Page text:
Should I delete Tinder? These millennials think so – BBC News
However, Hoffman sympathises with the feeling of dating fatigue and says that anyone who feels at the point of burnout should take a short break, “because then you’re bringing the wrong energy into dating”.
What’s next for dating?
When it comes to the future of dating, Scott Harvey, editor of Global Dating Insights, says that artificial intelligence and video are the “two main talking points in the industry” right now.
Facebook’s new dating product, an opt-in feature of the main Facebook app, which has launched in the US and 20 other countries and is scheduled to go live in Europe next year, includes the option for users to share video or photo based Stories from their main feeds to potential dates, cutting down on the effort of creating curated content for separate dating platforms. Since Facebook already knows so much about us, it will, Harvey argues, end up with an “unparalleled insight” into which kinds of matches end in relationships, marriage or divorce, which can be used to inform future matching algorithms.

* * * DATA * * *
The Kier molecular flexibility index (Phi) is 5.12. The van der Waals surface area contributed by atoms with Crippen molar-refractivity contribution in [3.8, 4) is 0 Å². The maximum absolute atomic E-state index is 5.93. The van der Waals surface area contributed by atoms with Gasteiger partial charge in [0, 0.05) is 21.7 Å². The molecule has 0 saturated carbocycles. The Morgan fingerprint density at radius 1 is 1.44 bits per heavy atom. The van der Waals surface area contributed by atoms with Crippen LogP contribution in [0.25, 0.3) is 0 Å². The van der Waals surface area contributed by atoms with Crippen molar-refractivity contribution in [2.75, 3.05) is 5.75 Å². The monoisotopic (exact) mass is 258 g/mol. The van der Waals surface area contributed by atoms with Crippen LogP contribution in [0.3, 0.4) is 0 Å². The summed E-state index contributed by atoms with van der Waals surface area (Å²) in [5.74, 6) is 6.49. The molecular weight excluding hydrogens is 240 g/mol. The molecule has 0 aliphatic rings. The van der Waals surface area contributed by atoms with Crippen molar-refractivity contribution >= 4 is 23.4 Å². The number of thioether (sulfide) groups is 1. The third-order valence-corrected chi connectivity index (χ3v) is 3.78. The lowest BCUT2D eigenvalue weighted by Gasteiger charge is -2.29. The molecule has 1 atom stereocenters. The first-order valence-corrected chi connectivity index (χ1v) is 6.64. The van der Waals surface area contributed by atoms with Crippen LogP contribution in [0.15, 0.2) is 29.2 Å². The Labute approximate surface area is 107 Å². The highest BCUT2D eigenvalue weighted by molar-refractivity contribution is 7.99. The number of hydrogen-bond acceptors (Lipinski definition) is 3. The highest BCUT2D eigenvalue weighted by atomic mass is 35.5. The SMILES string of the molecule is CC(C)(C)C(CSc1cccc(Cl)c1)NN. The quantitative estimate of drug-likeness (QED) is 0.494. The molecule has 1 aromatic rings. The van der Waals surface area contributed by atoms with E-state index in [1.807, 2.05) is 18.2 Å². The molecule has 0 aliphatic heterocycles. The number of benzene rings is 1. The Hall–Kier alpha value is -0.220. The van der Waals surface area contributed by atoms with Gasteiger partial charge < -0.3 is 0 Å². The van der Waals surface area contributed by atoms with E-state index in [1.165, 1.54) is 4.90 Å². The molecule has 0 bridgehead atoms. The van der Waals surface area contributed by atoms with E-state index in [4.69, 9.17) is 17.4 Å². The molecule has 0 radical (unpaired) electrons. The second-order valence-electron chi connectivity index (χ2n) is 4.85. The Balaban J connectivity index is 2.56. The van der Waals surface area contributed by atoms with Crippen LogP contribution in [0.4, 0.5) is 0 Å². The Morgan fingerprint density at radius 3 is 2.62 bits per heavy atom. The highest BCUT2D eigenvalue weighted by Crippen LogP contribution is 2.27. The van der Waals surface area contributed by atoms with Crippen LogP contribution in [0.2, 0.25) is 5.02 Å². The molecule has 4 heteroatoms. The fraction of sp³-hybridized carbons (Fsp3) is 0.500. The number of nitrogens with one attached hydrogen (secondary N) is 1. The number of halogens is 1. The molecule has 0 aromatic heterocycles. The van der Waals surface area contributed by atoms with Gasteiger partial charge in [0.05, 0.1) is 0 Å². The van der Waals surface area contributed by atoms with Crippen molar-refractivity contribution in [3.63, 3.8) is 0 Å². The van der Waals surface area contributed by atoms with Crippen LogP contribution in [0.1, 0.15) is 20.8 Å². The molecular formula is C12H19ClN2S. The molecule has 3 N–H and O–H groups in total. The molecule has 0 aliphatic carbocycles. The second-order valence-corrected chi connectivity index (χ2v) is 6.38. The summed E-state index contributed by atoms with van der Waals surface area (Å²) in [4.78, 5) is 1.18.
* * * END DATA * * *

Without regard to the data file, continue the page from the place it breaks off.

In terms of video, he says dating app companies also want to test “whether people can get a feel for in-person chemistry by chatting face-to-face” using video chat functions and “whether people will actually go to the trouble of having short video dates on a Sunday afternoon or Tuesday evening” as a way of avoiding lacklustre real life encounters.
Meanwhile industry analysts and coaches including both Scott Harvey and Damona Hoffman also point to a resurgence in offline